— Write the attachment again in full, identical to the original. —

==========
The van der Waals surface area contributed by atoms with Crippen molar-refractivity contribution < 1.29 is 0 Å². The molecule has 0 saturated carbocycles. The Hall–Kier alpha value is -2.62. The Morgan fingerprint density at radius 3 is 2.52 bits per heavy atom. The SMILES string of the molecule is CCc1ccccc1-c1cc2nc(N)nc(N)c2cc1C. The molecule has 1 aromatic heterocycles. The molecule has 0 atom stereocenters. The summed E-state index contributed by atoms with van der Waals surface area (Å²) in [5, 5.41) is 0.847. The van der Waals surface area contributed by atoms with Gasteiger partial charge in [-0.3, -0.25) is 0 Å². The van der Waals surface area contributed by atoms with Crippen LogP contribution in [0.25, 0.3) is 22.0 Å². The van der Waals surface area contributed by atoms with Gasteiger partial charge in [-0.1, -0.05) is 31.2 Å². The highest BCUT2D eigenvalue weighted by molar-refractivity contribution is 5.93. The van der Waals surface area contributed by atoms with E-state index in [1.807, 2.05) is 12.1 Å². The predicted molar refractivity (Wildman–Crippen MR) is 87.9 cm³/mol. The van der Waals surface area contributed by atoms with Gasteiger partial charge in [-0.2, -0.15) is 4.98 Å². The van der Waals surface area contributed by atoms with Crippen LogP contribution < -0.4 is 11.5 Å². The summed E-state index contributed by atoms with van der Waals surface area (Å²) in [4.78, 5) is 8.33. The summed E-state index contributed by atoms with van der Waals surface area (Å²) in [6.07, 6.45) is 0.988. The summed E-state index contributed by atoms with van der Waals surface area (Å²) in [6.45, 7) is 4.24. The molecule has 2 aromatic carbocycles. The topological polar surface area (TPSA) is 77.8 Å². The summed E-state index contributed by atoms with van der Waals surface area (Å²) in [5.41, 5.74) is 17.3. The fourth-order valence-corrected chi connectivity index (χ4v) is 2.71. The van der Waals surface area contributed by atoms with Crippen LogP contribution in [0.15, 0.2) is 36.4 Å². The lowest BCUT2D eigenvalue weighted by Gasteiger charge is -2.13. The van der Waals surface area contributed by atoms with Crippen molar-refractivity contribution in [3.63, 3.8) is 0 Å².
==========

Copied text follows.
The van der Waals surface area contributed by atoms with Crippen molar-refractivity contribution < 1.29 is 0 Å². The molecule has 0 saturated carbocycles. The Hall–Kier alpha value is -2.62. The Morgan fingerprint density at radius 3 is 2.52 bits per heavy atom. The SMILES string of the molecule is CCc1ccccc1-c1cc2nc(N)nc(N)c2cc1C. The molecule has 1 aromatic heterocycles. The molecule has 0 atom stereocenters. The summed E-state index contributed by atoms with van der Waals surface area (Å²) in [5, 5.41) is 0.847. The van der Waals surface area contributed by atoms with Gasteiger partial charge in [-0.3, -0.25) is 0 Å². The van der Waals surface area contributed by atoms with Crippen LogP contribution in [0.25, 0.3) is 22.0 Å². The van der Waals surface area contributed by atoms with Gasteiger partial charge in [-0.1, -0.05) is 31.2 Å². The highest BCUT2D eigenvalue weighted by molar-refractivity contribution is 5.93. The van der Waals surface area contributed by atoms with E-state index in [1.807, 2.05) is 12.1 Å². The predicted molar refractivity (Wildman–Crippen MR) is 87.9 cm³/mol. The van der Waals surface area contributed by atoms with Gasteiger partial charge in [-0.2, -0.15) is 4.98 Å². The van der Waals surface area contributed by atoms with Crippen LogP contribution < -0.4 is 11.5 Å². The summed E-state index contributed by atoms with van der Waals surface area (Å²) in [4.78, 5) is 8.33. The summed E-state index contributed by atoms with van der Waals surface area (Å²) in [6.07, 6.45) is 0.988. The summed E-state index contributed by atoms with van der Waals surface area (Å²) in [6.45, 7) is 4.24. The molecule has 2 aromatic carbocycles. The topological polar surface area (TPSA) is 77.8 Å². The summed E-state index contributed by atoms with van der Waals surface area (Å²) in [5.41, 5.74) is 17.3. The fourth-order valence-corrected chi connectivity index (χ4v) is 2.71. The van der Waals surface area contributed by atoms with Crippen LogP contribution in [0.15, 0.2) is 36.4 Å². The lowest BCUT2D eigenvalue weighted by Gasteiger charge is -2.13. The van der Waals surface area contributed by atoms with Crippen molar-refractivity contribution in [3.63, 3.8) is 0 Å².